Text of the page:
Awesome tequila shrimp!

These tequila shrimp are nothing short of awesome and if you like shrimp, then you need to try this.  All you need are some simple ingredients and about 15 minutes including prep and cooking time. Ingredients: 1/2 to 1 pound of raw or cooked shrimp that have been peeled, de-veined, thawed and gently rinsed. I prefer raw shrimp as it gives me more control over the ‘done-ness’ of the shrimp and helps avoid over-cooking them The shrimp should be completely thawed. I like to thaw my shrimp on a metal cookie sheet as the metal appears to help them thaw faster by dissipating the cold temperature. Don’t force thaw shrimp under running water as the water will damage the flesh Cilantro: 1/2 cup of washed, chopped, fresh cilantro Cream or half-and-half: 1/2 pint Butter: about 1/2 stick Salt: 1/4 tablespoon Pepper: 1/8 tablespoon of pepper Garlic: about 1/8 tablespoon of garlic powder or 1 freshly minced clove Tequila: 1 tablespoon of medium to high quality golden or white tequila. Cook ’em up… Mix all the ingredients, except for the shrimp, in a deep sided frying pan.  Bring the sauce to a gentle boil while stirring often.  You don’t want to scorch the butter or cream, so be careful.  You will want to let the sauce gently boil/steam for a while to thicken it up a bit.  If you like really thick sauce you can add rice flour as a thickener.  Rice flour is a perfect thickener because it does not impart flavor like flour or cornstarch. Once the sauce is at the desired consistency, and while it is still ‘cooking’, you can add the shrimp.  If you used raw shrimp, be sure to cook the shrimp in the sauce until they are completely pink.  If you used pre-cooked shrimp, you goal here is not to cook them, but to heat them up. Serve ’em up… You can serve the shrimp as an appetizer or a main course.  The sauce can be used as either a dipping sauce for the shrimp, or as a fantastic complement to thin, angel hair style noodles.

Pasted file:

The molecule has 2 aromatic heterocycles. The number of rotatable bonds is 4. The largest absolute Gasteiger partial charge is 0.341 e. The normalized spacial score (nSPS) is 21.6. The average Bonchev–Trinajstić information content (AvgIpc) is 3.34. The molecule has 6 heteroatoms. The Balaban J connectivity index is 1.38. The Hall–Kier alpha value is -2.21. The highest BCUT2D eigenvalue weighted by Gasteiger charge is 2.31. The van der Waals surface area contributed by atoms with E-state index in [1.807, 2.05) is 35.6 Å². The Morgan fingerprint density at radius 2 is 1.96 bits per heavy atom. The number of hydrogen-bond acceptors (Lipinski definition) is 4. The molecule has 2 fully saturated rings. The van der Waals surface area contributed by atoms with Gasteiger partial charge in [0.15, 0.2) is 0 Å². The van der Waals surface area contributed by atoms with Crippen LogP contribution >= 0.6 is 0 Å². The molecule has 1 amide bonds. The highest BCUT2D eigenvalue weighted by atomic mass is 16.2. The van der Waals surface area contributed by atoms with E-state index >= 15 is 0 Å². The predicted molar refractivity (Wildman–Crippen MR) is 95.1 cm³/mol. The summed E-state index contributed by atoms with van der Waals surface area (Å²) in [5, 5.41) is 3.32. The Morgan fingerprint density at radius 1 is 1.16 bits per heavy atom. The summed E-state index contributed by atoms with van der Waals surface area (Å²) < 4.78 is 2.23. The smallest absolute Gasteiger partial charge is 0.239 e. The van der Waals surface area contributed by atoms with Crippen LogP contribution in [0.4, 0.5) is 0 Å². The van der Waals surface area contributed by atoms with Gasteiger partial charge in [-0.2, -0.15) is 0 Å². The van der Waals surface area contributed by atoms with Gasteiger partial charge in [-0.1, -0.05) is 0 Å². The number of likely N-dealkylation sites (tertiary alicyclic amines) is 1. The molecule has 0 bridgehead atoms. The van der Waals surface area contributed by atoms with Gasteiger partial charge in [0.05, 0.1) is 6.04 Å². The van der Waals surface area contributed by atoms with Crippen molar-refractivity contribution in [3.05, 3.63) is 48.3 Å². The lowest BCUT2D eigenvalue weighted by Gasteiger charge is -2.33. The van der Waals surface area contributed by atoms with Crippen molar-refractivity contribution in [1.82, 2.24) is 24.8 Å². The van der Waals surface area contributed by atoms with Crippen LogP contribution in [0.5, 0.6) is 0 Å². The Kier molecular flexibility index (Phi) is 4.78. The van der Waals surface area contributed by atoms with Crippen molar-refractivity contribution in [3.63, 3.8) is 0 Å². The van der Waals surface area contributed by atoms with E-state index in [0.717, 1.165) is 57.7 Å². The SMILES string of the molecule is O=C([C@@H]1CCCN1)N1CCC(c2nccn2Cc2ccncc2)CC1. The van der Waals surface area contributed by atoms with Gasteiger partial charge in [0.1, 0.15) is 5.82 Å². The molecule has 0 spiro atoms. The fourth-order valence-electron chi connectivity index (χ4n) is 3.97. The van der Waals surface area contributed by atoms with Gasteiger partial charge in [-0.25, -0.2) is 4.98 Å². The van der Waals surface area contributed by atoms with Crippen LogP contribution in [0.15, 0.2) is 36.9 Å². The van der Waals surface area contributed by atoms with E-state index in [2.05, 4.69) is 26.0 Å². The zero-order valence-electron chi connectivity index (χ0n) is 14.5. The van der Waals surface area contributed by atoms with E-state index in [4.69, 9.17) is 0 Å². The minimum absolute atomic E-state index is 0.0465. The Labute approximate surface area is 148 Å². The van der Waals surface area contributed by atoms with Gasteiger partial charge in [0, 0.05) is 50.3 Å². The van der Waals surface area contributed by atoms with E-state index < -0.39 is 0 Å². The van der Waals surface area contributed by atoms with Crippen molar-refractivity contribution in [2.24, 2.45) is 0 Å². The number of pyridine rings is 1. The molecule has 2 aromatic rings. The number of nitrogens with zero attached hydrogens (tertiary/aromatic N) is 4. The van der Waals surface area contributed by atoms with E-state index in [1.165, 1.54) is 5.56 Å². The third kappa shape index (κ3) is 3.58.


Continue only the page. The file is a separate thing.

Syndicate Press WordPress plugin being prepped for release

The Syndicate Press RSS/Atom/RDF syndication plugin for WordPress got one step closer to it’s initial release today with the cleanup of code, testing of features and optimization of the formatted output cache.  See for more information. If you would like to be a beta tester, please request the beta release access information by leaving a comment on the Syndicate Press page.

Secure that coffee shop wi-fi!

We have all browsed the internet over an unsecured wi-fi network at some point in time. Obviously, this presents numerous security and privacy implications. Fortunately, there is a relatively simple solution that will allow you to securely “tunnel” back to your home broadband network and browse as though you were at your house. The key peice of equipment is the Lynksys NSLU2 device. Read on for more details…

The crippling of PHP’s file_get_contents()